U.S. Struggles with ‘Electronic Fratricide’ in Afghanistan
November 17, 2009, Nathan Hodge
In Afghanistan, western militaries use radio frequency jammers to keep troops safe from remotely-detonated bombs. But those jammers and other gadgets have contributed to a “pollution” of the airwaves so severe that over 200 systems at Afghanistan’s main air base can’t talk to one another.
Senate Panel: 80 Percent of Cyber Attacks Preventable
November 17, 2009, Kim Zetter
If network administrators simply instituted proper configuration policies and conducted good network monitoring, about 80 percent of commonly known cyber attacks could be prevented, a Senate committee heard Tuesday.
Phi Beta Iota: Below the fold see the technical threat slide from Dr. Mich Kabay, and accompanying words, as presented to NSA at the first public conference in Las Vegas in January 2002. We have learned NOTHING since then, and the Office of Management and Budget (OMB) is as catatonic as any so-called “Presidential” oversight agency could be…..our ignorance in the cyber-arena is halfway toward matching our ignorance in the intelligence arena–$75 billion a year for 4% of what the President needs, while we ignore 95% of the open sources in 183 languages we do not speak. At a more strategic level, we could buy peace three times for what we spend on war.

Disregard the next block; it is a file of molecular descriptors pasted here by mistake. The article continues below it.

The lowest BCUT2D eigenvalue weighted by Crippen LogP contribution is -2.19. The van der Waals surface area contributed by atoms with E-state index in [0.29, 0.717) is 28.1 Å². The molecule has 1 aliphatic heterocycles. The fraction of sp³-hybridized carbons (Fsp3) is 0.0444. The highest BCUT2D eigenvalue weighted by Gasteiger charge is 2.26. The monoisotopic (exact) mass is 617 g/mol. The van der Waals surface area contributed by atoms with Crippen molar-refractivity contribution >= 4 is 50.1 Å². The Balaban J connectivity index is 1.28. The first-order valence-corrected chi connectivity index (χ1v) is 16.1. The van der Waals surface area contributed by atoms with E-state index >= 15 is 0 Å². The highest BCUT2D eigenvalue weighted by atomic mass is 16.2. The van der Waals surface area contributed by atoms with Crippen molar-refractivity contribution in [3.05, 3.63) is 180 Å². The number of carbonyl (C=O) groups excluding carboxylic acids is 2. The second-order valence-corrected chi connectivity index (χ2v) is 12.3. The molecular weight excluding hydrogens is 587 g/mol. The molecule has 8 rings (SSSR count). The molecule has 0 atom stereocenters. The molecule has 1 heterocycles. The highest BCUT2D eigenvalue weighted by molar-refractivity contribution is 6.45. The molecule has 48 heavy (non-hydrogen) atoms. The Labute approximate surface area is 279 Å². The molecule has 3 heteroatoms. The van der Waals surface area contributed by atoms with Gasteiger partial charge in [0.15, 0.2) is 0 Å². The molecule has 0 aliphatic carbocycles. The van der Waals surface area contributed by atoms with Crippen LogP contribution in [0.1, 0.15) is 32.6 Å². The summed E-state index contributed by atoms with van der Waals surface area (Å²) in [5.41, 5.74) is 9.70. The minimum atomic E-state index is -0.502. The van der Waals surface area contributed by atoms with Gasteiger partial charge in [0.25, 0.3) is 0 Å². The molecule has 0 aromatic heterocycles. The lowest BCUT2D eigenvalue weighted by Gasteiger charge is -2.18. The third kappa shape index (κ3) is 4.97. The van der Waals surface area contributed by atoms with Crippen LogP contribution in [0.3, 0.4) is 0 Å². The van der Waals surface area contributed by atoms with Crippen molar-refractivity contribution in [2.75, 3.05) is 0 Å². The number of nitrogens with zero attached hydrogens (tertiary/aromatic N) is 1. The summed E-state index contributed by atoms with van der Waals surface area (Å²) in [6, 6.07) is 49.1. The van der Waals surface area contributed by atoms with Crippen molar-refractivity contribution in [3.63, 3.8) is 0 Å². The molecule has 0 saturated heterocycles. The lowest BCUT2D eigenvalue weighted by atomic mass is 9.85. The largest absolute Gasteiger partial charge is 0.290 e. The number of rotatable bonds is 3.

As I begin my technical conclusion, I want to start with some rough estimates about sources of loss within computer systems & data.
Badly devised “T” is a much greater threat to the “I” than deliberate attack.
We lose half the value of our data to errors and omissions caused by mediocre data ingestion programs.
You’re off the hook on the 20% lost to fire and water–that’s simply bad management, with either no data back-up or data back-up files stored in the same room as the core data files.
Dishonest and disgruntled insiders do the most deliberate damage, in part because our systems are generally not designed to detect authorized users doing unauthorized things.
Only at the very end do we see viruses, many of which arrive in shrink-wrapped factory software and hardware, and outsider attacks.
The bulk of our technical threat is one of our own making.
Mich E. Kabay, The NCSA Guide to Enterprise Security: Protecting Information Assets (McGraw-Hill, 1996) ISBN 0-07-033147-2. Chapter 1, Figure 1, page 11. The figure in the book is superseded by this table, provided by Dr. Kabay in personal communications to Robert Steele, OSS CEO, 12 March 1998.